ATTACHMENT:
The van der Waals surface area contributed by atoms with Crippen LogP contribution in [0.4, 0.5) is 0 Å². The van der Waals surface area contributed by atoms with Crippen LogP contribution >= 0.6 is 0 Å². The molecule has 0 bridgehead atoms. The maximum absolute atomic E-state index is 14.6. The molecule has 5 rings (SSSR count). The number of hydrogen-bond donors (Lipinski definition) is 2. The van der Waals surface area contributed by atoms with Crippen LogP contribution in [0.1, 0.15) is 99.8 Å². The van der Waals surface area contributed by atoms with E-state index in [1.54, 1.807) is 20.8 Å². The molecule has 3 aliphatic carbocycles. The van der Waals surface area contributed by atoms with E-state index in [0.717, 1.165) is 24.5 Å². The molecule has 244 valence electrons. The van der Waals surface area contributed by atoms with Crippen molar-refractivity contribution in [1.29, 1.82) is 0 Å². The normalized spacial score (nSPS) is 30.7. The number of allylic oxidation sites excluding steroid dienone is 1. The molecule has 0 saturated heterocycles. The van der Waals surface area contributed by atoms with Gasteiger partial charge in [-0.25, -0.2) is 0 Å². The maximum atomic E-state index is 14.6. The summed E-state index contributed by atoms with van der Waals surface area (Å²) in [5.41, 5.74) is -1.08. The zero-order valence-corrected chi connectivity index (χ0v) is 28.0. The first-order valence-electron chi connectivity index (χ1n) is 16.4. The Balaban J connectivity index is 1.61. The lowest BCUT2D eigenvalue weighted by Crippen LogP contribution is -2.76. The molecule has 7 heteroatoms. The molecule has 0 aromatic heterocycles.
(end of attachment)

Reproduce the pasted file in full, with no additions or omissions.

The van der Waals surface area contributed by atoms with Crippen LogP contribution in [0.4, 0.5) is 0 Å². The van der Waals surface area contributed by atoms with Crippen LogP contribution >= 0.6 is 0 Å². The molecule has 0 bridgehead atoms. The maximum absolute atomic E-state index is 14.6. The molecule has 5 rings (SSSR count). The number of hydrogen-bond donors (Lipinski definition) is 2. The van der Waals surface area contributed by atoms with Crippen LogP contribution in [0.1, 0.15) is 99.8 Å². The van der Waals surface area contributed by atoms with E-state index in [1.54, 1.807) is 20.8 Å². The molecule has 3 aliphatic carbocycles. The van der Waals surface area contributed by atoms with E-state index in [0.717, 1.165) is 24.5 Å². The molecule has 244 valence electrons. The van der Waals surface area contributed by atoms with Crippen molar-refractivity contribution in [1.29, 1.82) is 0 Å². The normalized spacial score (nSPS) is 30.7. The number of allylic oxidation sites excluding steroid dienone is 1. The molecule has 0 saturated heterocycles. The van der Waals surface area contributed by atoms with Gasteiger partial charge in [-0.25, -0.2) is 0 Å². The maximum atomic E-state index is 14.6. The summed E-state index contributed by atoms with van der Waals surface area (Å²) in [5.41, 5.74) is -1.08. The zero-order valence-corrected chi connectivity index (χ0v) is 28.0. The first-order valence-electron chi connectivity index (χ1n) is 16.4. The Balaban J connectivity index is 1.61. The lowest BCUT2D eigenvalue weighted by Crippen LogP contribution is -2.76. The molecule has 7 heteroatoms. The molecule has 0 aromatic heterocycles.